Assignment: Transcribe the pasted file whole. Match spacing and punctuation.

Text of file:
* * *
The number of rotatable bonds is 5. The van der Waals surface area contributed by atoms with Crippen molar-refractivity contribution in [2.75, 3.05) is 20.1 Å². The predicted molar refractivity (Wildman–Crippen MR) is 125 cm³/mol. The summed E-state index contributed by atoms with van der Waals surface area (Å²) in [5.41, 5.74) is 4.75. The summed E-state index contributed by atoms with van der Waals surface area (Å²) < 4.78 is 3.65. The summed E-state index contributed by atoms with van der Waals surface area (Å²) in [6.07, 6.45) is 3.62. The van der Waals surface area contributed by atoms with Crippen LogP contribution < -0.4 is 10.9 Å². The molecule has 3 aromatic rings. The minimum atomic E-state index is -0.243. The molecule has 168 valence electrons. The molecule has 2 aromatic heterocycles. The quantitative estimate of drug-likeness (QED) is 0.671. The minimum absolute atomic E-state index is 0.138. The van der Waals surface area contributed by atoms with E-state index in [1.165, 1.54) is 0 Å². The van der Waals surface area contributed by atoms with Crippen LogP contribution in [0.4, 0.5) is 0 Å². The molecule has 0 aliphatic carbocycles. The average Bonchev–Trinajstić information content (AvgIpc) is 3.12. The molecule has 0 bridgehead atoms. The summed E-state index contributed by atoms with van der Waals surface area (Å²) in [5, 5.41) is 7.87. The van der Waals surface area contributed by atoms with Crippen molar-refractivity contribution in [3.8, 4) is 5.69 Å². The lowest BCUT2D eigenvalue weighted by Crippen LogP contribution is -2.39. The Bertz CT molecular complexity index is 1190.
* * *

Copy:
The number of rotatable bonds is 5. The van der Waals surface area contributed by atoms with Crippen molar-refractivity contribution in [2.75, 3.05) is 20.1 Å². The predicted molar refractivity (Wildman–Crippen MR) is 125 cm³/mol. The summed E-state index contributed by atoms with van der Waals surface area (Å²) in [5.41, 5.74) is 4.75. The summed E-state index contributed by atoms with van der Waals surface area (Å²) < 4.78 is 3.65. The summed E-state index contributed by atoms with van der Waals surface area (Å²) in [6.07, 6.45) is 3.62. The van der Waals surface area contributed by atoms with Crippen LogP contribution < -0.4 is 10.9 Å². The molecule has 3 aromatic rings. The minimum atomic E-state index is -0.243. The molecule has 168 valence electrons. The molecule has 2 aromatic heterocycles. The quantitative estimate of drug-likeness (QED) is 0.671. The minimum absolute atomic E-state index is 0.138. The van der Waals surface area contributed by atoms with E-state index in [1.165, 1.54) is 0 Å². The van der Waals surface area contributed by atoms with Crippen LogP contribution in [0.4, 0.5) is 0 Å². The molecule has 0 aliphatic carbocycles. The average Bonchev–Trinajstić information content (AvgIpc) is 3.12. The molecule has 0 bridgehead atoms. The summed E-state index contributed by atoms with van der Waals surface area (Å²) in [5, 5.41) is 7.87. The van der Waals surface area contributed by atoms with Crippen molar-refractivity contribution in [3.8, 4) is 5.69 Å². The lowest BCUT2D eigenvalue weighted by Crippen LogP contribution is -2.39. The Bertz CT molecular complexity index is 1190.